Stevens-Johnson Syndrome (SJS) Lawsuits

Stevens-Johnson Syndrome (SJS) Lawsuits

Did you or someone you love develop Stevens-Johnson Syndrome (SJS) after taking a prescription or over-the counter medication? SJS, and a more serious form of the condition called Toxic Epidermal Necrolysis (TEN), are severe, life-threatening allergic reactions marked by painful lesions, blisters, and scarring on the skin and underlying mucous membranes. SJS and TEN are caused by the use of medications, including prescription antibiotics and COX-2 inhibitors, as well as over-the-counter drugs like Advil and Children’s Motrin.

The leading law firm of Alonso Krangle LLP is investigating potential lawsuits on behalf of victims of SJS. SJS and TEN victims face a long road to recovery, and usually require extensive medical care. In their most severe forms, SJS and TEN can lead to permanent disfigurement and disability, and even death. If you or a loved one developed SJS from a medication, your family deserves compensation from the drug maker responsible for your pain and suffering. Alonso Krangle LLP offers free lawsuit evaluations to victims of SJS and TEN. To learn more about the legal options available to you, please contact the SJS lawyers at Alonso Krangle LLP today.

Causes of SJS and TEN

SJS and TEN are severe hypersensitivity reactions that are believed to result from damage to the blood vessels in the skin, which can cause secondary damage to surrounding tissue. SJS was not well known until World War II, when use of sulfonamide antibiotics became widespread. Since then, a number of popular drugs have been linked to SJS, including:

Cox-2 Inhibitors:

  • Bextra
  • Celebrex
  • Vioxx
  • Arcoxia
  • Prexige

Non-Steroidal Anti-Inflammatory Drugs (NSAIDS):

  • Children’s Motrin
  • Ibuprofen, including Advil, Children’s Motrin and Motrin, as well as cold medicines containing ibuprofen, such as Advil Cold & Sinus, Motrin IB Sinus.
  • Daypro
  • Feldene
  • Arava
  • Naproxen
  • Ketaprofen
  • Aleve
  • Excedrin

Sulfa-Based Antibiotics (Sulfonamides):

  • Penicillins
  • Tetracycline
  • Doxycycline
  • Amoxicillin
  • Ampicillin
  • Zithromax/azithromycin
  • Beta-Lactams
  • Ciprofloxacin

Fluoroquinolone Anitbiotics:

  • Parfloxacin
  • Ciprofloxacin
  • Enoxacin
  • Levofloxacin
  • Lomefloxacin
  • Norfloxacin
  • Ofloxacin

Seizure Medications/Anticonvulsants:

  • Tegretol
  • Phenobarbital
  • Phenytoin Sodium/Dilantin
  • Carbamazepine

If you are taking a new medication and begin to feel flu-like symptoms, such as fever, cough, sore throat or dry eyes, you should seek medical help immediately if these symptoms are followed by a skin rash, blisters, or one of the other symptoms mentioned below.

Symptoms of SJS and TEN

SJS patients suffer from inflammation of the skin and mucous membranes. Symptoms of the condition include.

  • Rash, blisters, or red splotches on skin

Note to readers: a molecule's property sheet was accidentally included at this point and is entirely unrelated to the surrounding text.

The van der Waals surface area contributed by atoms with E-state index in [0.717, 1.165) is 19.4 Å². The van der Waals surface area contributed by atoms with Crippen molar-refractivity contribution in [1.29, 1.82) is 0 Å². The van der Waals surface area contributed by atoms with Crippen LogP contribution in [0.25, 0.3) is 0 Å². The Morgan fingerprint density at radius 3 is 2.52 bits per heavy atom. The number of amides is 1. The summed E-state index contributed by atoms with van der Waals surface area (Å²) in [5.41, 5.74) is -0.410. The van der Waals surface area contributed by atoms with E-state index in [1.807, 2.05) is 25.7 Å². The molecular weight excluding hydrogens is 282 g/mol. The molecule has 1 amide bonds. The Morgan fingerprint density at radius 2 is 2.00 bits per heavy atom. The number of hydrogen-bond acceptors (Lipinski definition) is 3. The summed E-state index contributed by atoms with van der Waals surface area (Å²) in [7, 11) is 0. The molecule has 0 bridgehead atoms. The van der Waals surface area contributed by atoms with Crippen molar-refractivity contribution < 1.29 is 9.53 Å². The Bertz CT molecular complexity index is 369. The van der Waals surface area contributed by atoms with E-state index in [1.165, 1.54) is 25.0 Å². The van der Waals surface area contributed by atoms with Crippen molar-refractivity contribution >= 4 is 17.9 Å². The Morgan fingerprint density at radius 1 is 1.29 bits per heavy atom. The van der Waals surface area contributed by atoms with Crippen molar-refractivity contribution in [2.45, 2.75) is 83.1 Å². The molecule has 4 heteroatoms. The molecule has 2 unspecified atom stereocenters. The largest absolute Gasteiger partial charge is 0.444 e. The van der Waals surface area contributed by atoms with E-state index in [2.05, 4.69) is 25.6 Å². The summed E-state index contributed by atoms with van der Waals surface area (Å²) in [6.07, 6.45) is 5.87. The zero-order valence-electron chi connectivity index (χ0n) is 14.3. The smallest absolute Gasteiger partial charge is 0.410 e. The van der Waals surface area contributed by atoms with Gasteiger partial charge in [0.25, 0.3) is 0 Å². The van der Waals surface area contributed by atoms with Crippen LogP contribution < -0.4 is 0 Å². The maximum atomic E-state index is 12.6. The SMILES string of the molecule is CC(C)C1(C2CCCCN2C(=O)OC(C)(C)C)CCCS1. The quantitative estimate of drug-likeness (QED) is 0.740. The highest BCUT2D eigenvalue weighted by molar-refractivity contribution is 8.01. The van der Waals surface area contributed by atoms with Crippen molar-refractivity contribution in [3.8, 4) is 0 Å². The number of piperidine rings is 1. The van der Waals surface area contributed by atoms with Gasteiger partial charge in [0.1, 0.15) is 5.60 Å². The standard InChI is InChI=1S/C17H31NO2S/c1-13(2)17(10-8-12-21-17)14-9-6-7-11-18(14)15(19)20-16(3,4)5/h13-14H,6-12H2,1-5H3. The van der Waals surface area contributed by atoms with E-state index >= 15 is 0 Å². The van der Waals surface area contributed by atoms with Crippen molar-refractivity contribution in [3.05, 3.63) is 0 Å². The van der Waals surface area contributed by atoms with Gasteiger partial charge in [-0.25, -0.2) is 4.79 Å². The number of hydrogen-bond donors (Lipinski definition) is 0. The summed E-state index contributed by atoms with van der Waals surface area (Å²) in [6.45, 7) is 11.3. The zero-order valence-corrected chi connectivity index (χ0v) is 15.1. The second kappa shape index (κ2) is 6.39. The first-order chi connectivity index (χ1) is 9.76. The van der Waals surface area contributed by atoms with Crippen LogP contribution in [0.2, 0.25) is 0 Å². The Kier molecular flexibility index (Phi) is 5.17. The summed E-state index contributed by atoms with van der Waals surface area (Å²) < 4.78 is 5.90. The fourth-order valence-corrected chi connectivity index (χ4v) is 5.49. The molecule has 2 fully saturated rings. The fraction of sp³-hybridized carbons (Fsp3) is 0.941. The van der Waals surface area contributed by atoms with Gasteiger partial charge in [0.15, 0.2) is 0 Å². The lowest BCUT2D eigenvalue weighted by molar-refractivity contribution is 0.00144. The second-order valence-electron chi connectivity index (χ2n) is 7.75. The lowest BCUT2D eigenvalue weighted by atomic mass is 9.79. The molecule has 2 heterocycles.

• Persistent fever
  • Blisters in mouth, eyes, ears, nose, genital area
  • Swelling of eyelids, red eyes
  • Conjunctivitis
  • Flu-like symptoms
  • Recent history of having taken a prescription or over-the-counter medication

The most extreme cases of SJS can destroy eye tissues and cause blindness or spread to internal organs such as the lungs, heart, kidney, and liver. Other times the blisters can spread through the vaginal area, and cause some victims to lose their fingernails and hair. In its late stages, SJS is known as TEN, in which large areas of the skin become detached and lesions develop in the mucous membranes.

SJS and TENS are life-threatening reactions. If left untreated, they can result in death. Complications can include permanent blindness, dry-eye syndrome, photophobia, lung damage, chronic obstructive pulmonary disease (COPD), asthma, permanent loss of nail beds, scarring of the esophagus and other mucous membranes, arthritis, and chronic fatigue syndrome.

Treatment for SJS and TEN

If SJS or TEN are diagnosed, all medications should be discontinued, particularly those known to cause SJS reactions. Supportive treatment is similar to that given to patients with thermal burns, and may include the administration of IV fluids to avoid dehydration. If the patient has developed an infection, suitable antibiotics will be administered. Topical and oral corticosteroids may also be used to treat affected areas, and pain medications such as morphine are administered to make the patient as comfortable as possible. Severe cases of SJS may need to be treated in the hospital ICU, while TEN is treated in hospital burn units.

Learn more about Filing an SJS Lawsuit

If you or someone you love suffered from SJS or TEN due to a prescription or over-the-counter drug, you may be eligible to file a lawsuit against the manufacturer of the medication that caused your pain and suffering. To learn more about the legal options available to you, please contact the SJS lawyers at Alonso Krangle LLP by filling out our online form or calling 1-800-403-6191.